Take the poll to the right and give us your reasons in the comment section. In talking to folks at the Yankee Classic I was supprised at who was for it and who was opposed. I'd love to hear what you think...
From the Rutland Herald
It's time for Vt. hunters to see orange
Dennis Jensen Staff Writer - Published: January 17, 2010
A heavy fog drifted in that morning. It was midway through the firearms deer season in 2006 and I was running a bit late. I quietly made my way through a stand of 20-year-old pine trees And low, thick brush when I detected movement, about 50 yards away.
I stopped and studied the figure. It took a few moments before the object materialized into a man — a man dressed head to toe in camouflage clothing.
I never lifted my rifle to look through the scope. My policy is, unless I can clearly see a deer with my own vision, I won't raise my rifle and risk making the mistake of a lifetime.
I was stunned. He was facing away from me and moving slowly, as if he was stalking a deer. He never saw me, despite the fact that I was wearing a blaze orange hat and vest. I watched him walk away, then made my way to a ground blind in a thick section of woods some 50 yards away.
Perhaps three hours later that morning, the same hunter found his way back to my ground blind. My blaze orange cap, hanging from a nearby limb, gave me away.
I recognized the young man as a nearby resident. We talked for a few minutes and then he was on his way. I sat there stunned, once more. Even his boots were camouflaged.
That image, on that morning, stays fresh in my mind because, to this deer hunter, wearing camouflage clothing during the firearms deer season is not merely a poor decision — it could cost you your life.
I'll take that step farther: Going into the deer woods — or hunting moose, bear or small game, for that matter — without wearing a blaze orange cap and vest could cost you your life.
Here's why: I understand the point of view of some Vermonters who say they don't need to wear a blaze orange (also called hunter orange) hat or vest or both items. From their standpoint, they are safety minded to the point that they would never shoot another human. At least that is what they say.
Even assuming that that is true, why would anyone assume that everyone else in the woods is as safety-minded as you are? The fact is, where the wrong people are concerned, the woods can be a very dangerous place.
Every year, hunters are mistaken for game and shot: some are peppered with bird shot; some are seriously wounded by rifle fire; others are fatalities, carried out of the woods.
No one is immune from hunting mishaps. Even folks wearing blaze orange are occasionally shot. But, the data is in and it is irrefutable: Almost half of Vermont's hunting-related shootings might be prevented if hunters wore hunter orange, according to the Vermont Fish & Wildlife Department.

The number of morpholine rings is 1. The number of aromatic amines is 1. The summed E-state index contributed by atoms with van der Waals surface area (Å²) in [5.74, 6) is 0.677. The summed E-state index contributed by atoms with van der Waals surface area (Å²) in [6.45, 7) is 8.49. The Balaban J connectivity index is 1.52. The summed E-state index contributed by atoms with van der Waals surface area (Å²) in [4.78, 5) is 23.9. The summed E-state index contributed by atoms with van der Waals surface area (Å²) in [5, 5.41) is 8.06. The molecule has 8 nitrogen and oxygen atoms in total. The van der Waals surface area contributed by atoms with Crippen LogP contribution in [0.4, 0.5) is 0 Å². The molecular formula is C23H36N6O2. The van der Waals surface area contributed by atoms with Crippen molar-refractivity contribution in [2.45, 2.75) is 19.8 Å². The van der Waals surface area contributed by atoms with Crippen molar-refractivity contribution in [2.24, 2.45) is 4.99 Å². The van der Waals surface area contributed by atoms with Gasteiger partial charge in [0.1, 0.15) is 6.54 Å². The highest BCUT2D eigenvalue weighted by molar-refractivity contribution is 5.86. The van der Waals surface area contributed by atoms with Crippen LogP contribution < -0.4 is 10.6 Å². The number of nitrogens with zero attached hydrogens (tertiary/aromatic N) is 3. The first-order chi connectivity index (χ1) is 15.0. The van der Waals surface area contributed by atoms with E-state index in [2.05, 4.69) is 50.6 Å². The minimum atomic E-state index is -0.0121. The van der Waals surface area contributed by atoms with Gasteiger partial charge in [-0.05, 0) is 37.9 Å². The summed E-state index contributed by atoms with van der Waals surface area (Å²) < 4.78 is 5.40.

While 40 states require hunters to wear at least some blaze orange, Vermont does not.
Maine requires deer hunters to wear a blaze orange hat and vest; New York and New Hampshire have no blaze orange law.
Chris Saunders, the hunter education coordinator for the Vermont Fish & Wildlife Department, said the department is clear about its position on wearing blaze-orange clothing while hunting deer, bear, moose, "basically everything but waterfowl hunting, turkey hunting and bow hunting.
"We absolutely, strongly recommend that all hunters, during the firearm deer season, wear at least a blaze orange hat and vest in the field," he said.
Wayne Jones, the sportsman education administrator with the New York Department of Environmental Conservation, said that hunters wearing blaze orange clothing are far safer in the woods than those who do not.
Over the past 10 years, more than 20 people were killed when they were mistaken for deer or bear and only one was wearing blaze orange, he said.
"A person with no orange is 12.4 times more likely to be shot than a person who is wearing hunter orange," Jones said.
Vermont had three hunting fatalities in 2005, a staggering statistic for a state with about 80,000 licensed big-game hunters. Those deaths sadly illustrated how "mistakes" are made during deer season as well as in bear, moose, turkey, small game and other seasons.
The two fatalities that occurred during the 2005 firearms deer season might have been avoided if blaze orange had been worn by the victims.
Every year, it seems, a member of the Vermont Legislature comes up with a blaze orange bill. And every year, the bill is dropped like a buck shot in the spine.
Most Statehouse legislators develop a form of "political paralysis" when it comes to any proposal that involves the Vermont deer season.
In truth, they have little or no idea just how popular or unpopular a blaze orange bill might be.
But they are savvy enough to know that taking on any issue involving deer hunting can be politically dangerous. In the end, they would rather ignore an issue that would clearly save lives than invoke the wrath of the few and the loud.
Like plenty of Vermonters, I don't like having Big Brother telling me what I can and cannot do. But there are times — and this is one of them — when a life-saving law is in the public interest.
It's time Vermont caught up with 40 other states in this country. A blaze orange law would save lives. That's good enough for me.